The cinematography and editing are both spectacular in the way that they convey realism and a documentary-like feel to the film. The sound design compliments this as it uses silence (or soft ambient sounds) very effectively especially when set against sudden explosive noise. You can hear the panicked or distressed soldiers breathing, the slow humming of the sniper taking his shot, birdsong. Make-up injury details are faultless. The special effects of the bombardment are incredible and combined with the sound design makes you feel that you are in the midst of it all.
There is immense tension built into all the Afghanistan scenes where even casual visitors could be suicide bombers. Honestly, parts had me holding my breath and that was within two minutes of the film starting! Once we encounter the first horrific incident we as the audience are also primed for whatever comes next. Tension is also well-maintained in the court scenes which are such a contrast to the actuality of the war.
A War is not an action movie, nor does it have clear cut, gung-ho heroes. As a war movie, or rather, a film about war, it is very realistic and deeply affecting. What A War does do is ask questions, big questions, uncomfortable questions. Questions about morals and ethics, the situations and pressures military personnel are put under and the decisions they are expected to make. We see there is an inbuilt conflict between protecting one’s men whilst protecting a civilian population in an unconventional area of operations. We can also appreciate how many of these servicemen and women will never truly recover from what they have experienced and seen.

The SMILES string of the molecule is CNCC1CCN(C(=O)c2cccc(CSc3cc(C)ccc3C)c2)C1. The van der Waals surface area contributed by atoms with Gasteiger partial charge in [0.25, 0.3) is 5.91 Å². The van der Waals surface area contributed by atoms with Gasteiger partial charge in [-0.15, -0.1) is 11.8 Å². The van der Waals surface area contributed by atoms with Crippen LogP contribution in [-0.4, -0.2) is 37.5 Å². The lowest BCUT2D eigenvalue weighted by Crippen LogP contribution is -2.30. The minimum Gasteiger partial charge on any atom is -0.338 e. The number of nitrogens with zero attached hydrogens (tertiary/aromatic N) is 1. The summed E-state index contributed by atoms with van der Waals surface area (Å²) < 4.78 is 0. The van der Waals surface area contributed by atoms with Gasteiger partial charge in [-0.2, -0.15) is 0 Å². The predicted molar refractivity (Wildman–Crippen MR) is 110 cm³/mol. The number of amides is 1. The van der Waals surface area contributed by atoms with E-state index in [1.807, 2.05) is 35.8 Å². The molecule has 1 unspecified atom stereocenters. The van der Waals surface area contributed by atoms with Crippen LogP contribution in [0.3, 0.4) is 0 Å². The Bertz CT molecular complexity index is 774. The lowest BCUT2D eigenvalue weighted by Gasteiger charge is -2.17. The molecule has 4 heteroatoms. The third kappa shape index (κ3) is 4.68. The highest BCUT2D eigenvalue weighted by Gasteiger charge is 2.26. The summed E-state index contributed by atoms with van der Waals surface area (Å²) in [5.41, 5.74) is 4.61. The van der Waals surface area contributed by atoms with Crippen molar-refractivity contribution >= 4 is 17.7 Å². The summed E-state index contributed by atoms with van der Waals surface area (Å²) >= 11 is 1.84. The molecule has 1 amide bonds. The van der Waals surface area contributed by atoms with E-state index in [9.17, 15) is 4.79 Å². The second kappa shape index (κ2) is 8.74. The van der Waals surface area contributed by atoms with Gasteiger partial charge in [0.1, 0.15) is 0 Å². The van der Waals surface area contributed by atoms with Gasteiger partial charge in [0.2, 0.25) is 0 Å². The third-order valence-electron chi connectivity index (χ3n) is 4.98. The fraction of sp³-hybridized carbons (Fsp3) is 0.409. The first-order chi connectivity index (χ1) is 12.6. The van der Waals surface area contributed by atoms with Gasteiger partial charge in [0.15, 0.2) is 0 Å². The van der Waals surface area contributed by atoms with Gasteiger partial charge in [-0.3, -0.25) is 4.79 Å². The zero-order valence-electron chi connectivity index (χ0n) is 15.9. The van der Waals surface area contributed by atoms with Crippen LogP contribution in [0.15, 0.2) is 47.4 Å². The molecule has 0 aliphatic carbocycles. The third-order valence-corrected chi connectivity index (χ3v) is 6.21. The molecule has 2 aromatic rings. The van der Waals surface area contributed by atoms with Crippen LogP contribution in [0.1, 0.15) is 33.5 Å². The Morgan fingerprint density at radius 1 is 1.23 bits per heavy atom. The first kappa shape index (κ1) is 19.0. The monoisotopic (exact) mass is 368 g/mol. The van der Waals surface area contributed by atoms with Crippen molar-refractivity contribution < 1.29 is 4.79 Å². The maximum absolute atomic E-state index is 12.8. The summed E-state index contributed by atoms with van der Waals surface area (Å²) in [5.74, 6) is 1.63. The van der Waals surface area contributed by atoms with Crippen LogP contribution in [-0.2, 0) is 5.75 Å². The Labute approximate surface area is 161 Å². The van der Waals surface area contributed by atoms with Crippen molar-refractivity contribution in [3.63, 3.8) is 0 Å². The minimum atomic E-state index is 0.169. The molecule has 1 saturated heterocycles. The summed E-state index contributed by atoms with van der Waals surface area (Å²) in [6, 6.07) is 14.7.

If nothing else, we know by the end that Claus is still bearing enormous guilt. After all, how do you make a decision where there is no right answer?
Different viewers will have different sympathies and reactions to the final verdict and I am positive that this is the film’s intent. This is a powerful and emotional film that does not pull its punches (it bright me to tears on several occasions, even now thinking and writing about it) but it is also remarkably lacking in what feels like audience manipulation. Expect to be challenged and to get angry at points (I was). This film will stay with me for a long time.
8 Wins & 26 Nominations
Oscar Nominee for Best Foreign Language Film of the Year 2016
Bodil Awards (2016) Cinematographer ~ Magnus Nordenhof Jønck
Danish Film Awards (Robert, 2016) Best Actress ~ Tuva Novotny
Jerusalem Film Festival (2016) Best International Feature – Honorable Mention
Munich Film Festival (2016) German Cinema Award for Peace ~ Tobias Lindholm
Portland International Film Festival (2016) Audience Award Best Narrative Feature ~ Tobias Lindholm
Zagreb Film Festival (2015) Best Film ~ Tobias Lindholm